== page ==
Ferguson’s response, in part, was: “I’m attracted to a … geopolitical [argument] that says [economic] growth in modern American history has tended to be high at times of national strength and low at times of national weakness, because our weakness has ramifications for the world as a whole.

“We find ourselves in a deflationary version of the 1970s, marked by stagnation, not stagflation. Putin is doing his best to give us reasons to man up. But we’re not really doing so.

“The global economy needs a strong hegemonic power to reduce conflict, ensure freedom of the seas, and so forth. In the 19th century, it was Great Britain, and for much of the 20th, the U.S. But in 2013, President Obama said there was no global policeman. There are deleterious consequences if the leading power in the world abdicates its leadership role.

Barron’s asked Ferguson if the U.S. ought to be the world’s policeman.

“Somebody’s got to do it. It better not be the Chinese or Russians. The market system requires an effective state that enforces the rule of law. That is true internationally as well. As the world becomes less secure, it becomes a less safe place to do business.

“A world in which the U.S. yields regional power to China or Russia is one in which the rule of law is driven back. We underestimate the extent to which the age of globalization depended on an American underwriting, and that is gradually unraveling.”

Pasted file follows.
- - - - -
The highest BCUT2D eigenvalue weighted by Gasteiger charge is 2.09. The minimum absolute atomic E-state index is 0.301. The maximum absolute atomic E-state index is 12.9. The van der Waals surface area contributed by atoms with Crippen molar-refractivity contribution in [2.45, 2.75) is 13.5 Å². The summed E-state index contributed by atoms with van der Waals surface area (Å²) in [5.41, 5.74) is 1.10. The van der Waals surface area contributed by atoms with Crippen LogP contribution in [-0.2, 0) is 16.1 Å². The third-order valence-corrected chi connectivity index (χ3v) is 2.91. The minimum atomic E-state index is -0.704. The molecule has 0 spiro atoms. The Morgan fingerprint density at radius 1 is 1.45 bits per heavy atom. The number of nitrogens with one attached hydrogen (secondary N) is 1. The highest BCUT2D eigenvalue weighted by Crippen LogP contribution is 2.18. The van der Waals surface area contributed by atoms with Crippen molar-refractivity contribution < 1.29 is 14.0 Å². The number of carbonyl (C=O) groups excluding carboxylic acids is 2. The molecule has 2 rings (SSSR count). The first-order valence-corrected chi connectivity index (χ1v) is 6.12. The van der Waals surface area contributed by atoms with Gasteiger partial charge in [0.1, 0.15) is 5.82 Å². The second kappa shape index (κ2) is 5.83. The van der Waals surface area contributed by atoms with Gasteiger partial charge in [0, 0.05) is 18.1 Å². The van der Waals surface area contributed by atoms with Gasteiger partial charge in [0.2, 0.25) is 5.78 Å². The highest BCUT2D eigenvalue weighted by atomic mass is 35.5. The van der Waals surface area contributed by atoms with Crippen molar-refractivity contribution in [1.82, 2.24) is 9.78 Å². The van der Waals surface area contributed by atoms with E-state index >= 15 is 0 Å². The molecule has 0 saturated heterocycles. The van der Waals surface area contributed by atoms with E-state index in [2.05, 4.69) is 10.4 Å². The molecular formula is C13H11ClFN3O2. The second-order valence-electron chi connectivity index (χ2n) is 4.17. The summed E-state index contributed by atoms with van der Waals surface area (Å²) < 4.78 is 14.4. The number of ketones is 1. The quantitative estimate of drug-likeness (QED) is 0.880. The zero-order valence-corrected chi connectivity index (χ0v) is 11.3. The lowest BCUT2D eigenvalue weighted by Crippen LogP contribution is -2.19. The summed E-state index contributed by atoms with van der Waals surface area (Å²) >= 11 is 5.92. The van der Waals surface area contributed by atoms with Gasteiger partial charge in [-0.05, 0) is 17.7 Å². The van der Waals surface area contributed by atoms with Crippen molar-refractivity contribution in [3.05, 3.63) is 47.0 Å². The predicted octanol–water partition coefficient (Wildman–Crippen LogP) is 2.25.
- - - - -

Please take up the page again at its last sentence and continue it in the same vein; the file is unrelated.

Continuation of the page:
“The resources that go into producing radicalism aren’t about to disappear. Networks are difficult to decapitate. … The president has failed to understand this because his model is decapitation. You think, let’s take out the boss. Then you are amazed to find the network grows. We won’t see this go away in the next 10 years. The threat of violent instability in the region will go up, and probably will affect Saudi Arabia. Support for the Islamic State is high among the Saudi population.

“An Islamic state can credibly argue that the Saudi royal family is corrupt, Westernized, and hypocritical. The family itself is divided. Saudi Arabia is a weak link, the way Iran was in 1979. If you had to ask what headline would move markets tomorrow morning, a revolution in Riyadh, especially a messy one, would be a pretty good answer. You could see a big terrorist attack on Saudi facilities, and markets would move the price of oil up.”

To gain his views on China, regulation, taxes, India, Brazil, Russia and Europe, the full interview with Niall Ferguson may be read in Barron’s.